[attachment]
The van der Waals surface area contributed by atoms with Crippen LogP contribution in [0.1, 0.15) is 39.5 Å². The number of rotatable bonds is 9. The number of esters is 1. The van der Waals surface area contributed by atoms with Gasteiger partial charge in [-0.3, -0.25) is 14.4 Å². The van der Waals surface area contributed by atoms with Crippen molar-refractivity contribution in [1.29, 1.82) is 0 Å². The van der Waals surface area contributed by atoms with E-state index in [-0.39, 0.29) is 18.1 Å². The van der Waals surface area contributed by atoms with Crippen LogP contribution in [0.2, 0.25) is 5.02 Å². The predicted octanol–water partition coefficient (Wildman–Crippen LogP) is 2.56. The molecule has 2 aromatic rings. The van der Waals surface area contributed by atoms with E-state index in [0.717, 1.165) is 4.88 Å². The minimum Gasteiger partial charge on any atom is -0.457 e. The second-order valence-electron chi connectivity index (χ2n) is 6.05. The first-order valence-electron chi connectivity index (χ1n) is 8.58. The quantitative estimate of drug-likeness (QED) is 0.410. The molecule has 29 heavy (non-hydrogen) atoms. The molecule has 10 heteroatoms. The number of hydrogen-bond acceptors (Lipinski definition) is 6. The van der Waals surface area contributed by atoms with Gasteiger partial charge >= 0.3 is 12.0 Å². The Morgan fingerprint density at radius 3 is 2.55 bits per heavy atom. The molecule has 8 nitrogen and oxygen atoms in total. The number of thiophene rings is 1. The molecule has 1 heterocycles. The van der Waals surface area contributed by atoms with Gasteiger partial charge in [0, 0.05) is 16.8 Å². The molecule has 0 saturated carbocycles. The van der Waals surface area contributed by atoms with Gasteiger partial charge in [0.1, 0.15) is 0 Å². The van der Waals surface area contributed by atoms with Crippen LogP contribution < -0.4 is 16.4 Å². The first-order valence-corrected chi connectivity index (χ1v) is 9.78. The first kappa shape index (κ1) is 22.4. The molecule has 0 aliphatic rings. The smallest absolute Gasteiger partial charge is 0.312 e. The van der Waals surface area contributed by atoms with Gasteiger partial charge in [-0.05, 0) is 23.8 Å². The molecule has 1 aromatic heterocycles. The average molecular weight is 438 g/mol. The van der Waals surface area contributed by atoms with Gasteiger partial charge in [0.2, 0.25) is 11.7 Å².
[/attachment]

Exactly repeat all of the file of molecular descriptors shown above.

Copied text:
The van der Waals surface area contributed by atoms with Crippen LogP contribution in [0.1, 0.15) is 39.5 Å². The number of rotatable bonds is 9. The number of esters is 1. The van der Waals surface area contributed by atoms with Gasteiger partial charge in [-0.3, -0.25) is 14.4 Å². The van der Waals surface area contributed by atoms with Crippen molar-refractivity contribution in [1.29, 1.82) is 0 Å². The van der Waals surface area contributed by atoms with E-state index in [-0.39, 0.29) is 18.1 Å². The van der Waals surface area contributed by atoms with Crippen LogP contribution in [0.2, 0.25) is 5.02 Å². The predicted octanol–water partition coefficient (Wildman–Crippen LogP) is 2.56. The molecule has 2 aromatic rings. The van der Waals surface area contributed by atoms with E-state index in [0.717, 1.165) is 4.88 Å². The minimum Gasteiger partial charge on any atom is -0.457 e. The second-order valence-electron chi connectivity index (χ2n) is 6.05. The first-order valence-electron chi connectivity index (χ1n) is 8.58. The quantitative estimate of drug-likeness (QED) is 0.410. The molecule has 29 heavy (non-hydrogen) atoms. The molecule has 10 heteroatoms. The number of hydrogen-bond acceptors (Lipinski definition) is 6. The van der Waals surface area contributed by atoms with Gasteiger partial charge >= 0.3 is 12.0 Å². The Morgan fingerprint density at radius 3 is 2.55 bits per heavy atom. The molecule has 8 nitrogen and oxygen atoms in total. The number of thiophene rings is 1. The molecule has 1 heterocycles. The van der Waals surface area contributed by atoms with Gasteiger partial charge in [0, 0.05) is 16.8 Å². The molecule has 0 saturated carbocycles. The van der Waals surface area contributed by atoms with Gasteiger partial charge in [0.1, 0.15) is 0 Å². The van der Waals surface area contributed by atoms with Crippen LogP contribution < -0.4 is 16.4 Å². The first-order valence-corrected chi connectivity index (χ1v) is 9.78. The first kappa shape index (κ1) is 22.4. The molecule has 0 aliphatic rings. The smallest absolute Gasteiger partial charge is 0.312 e. The van der Waals surface area contributed by atoms with Gasteiger partial charge in [-0.05, 0) is 23.8 Å². The molecule has 1 aromatic heterocycles. The average molecular weight is 438 g/mol. The van der Waals surface area contributed by atoms with Gasteiger partial charge in [0.2, 0.25) is 11.7 Å².